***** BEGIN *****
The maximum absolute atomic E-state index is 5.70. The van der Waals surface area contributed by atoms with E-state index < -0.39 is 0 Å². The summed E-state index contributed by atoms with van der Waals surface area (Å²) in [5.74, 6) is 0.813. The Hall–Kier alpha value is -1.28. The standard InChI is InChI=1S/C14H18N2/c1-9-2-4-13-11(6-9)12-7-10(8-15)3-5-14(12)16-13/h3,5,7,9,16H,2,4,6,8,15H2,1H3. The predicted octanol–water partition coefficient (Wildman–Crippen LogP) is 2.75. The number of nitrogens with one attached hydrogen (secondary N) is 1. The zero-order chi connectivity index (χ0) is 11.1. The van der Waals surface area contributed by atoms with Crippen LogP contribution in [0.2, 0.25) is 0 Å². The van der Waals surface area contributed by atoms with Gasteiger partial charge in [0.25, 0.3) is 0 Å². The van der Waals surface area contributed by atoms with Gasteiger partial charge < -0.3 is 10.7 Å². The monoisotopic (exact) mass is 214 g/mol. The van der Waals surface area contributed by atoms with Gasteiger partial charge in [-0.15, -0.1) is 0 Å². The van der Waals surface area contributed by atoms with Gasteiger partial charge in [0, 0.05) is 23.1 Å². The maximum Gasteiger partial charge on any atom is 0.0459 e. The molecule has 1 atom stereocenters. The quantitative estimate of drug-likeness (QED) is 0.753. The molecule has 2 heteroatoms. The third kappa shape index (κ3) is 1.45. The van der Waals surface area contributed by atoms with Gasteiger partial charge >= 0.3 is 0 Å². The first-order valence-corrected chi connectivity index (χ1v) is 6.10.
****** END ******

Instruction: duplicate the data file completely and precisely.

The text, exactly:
The maximum absolute atomic E-state index is 5.70. The van der Waals surface area contributed by atoms with E-state index < -0.39 is 0 Å². The summed E-state index contributed by atoms with van der Waals surface area (Å²) in [5.74, 6) is 0.813. The Hall–Kier alpha value is -1.28. The standard InChI is InChI=1S/C14H18N2/c1-9-2-4-13-11(6-9)12-7-10(8-15)3-5-14(12)16-13/h3,5,7,9,16H,2,4,6,8,15H2,1H3. The predicted octanol–water partition coefficient (Wildman–Crippen LogP) is 2.75. The number of nitrogens with one attached hydrogen (secondary N) is 1. The zero-order chi connectivity index (χ0) is 11.1. The van der Waals surface area contributed by atoms with Crippen LogP contribution in [0.2, 0.25) is 0 Å². The van der Waals surface area contributed by atoms with Gasteiger partial charge in [0.25, 0.3) is 0 Å². The van der Waals surface area contributed by atoms with Gasteiger partial charge < -0.3 is 10.7 Å². The monoisotopic (exact) mass is 214 g/mol. The van der Waals surface area contributed by atoms with Gasteiger partial charge in [-0.15, -0.1) is 0 Å². The van der Waals surface area contributed by atoms with Gasteiger partial charge in [0, 0.05) is 23.1 Å². The maximum Gasteiger partial charge on any atom is 0.0459 e. The molecule has 1 atom stereocenters. The quantitative estimate of drug-likeness (QED) is 0.753. The molecule has 2 heteroatoms. The third kappa shape index (κ3) is 1.45. The van der Waals surface area contributed by atoms with Gasteiger partial charge >= 0.3 is 0 Å². The first-order valence-corrected chi connectivity index (χ1v) is 6.10.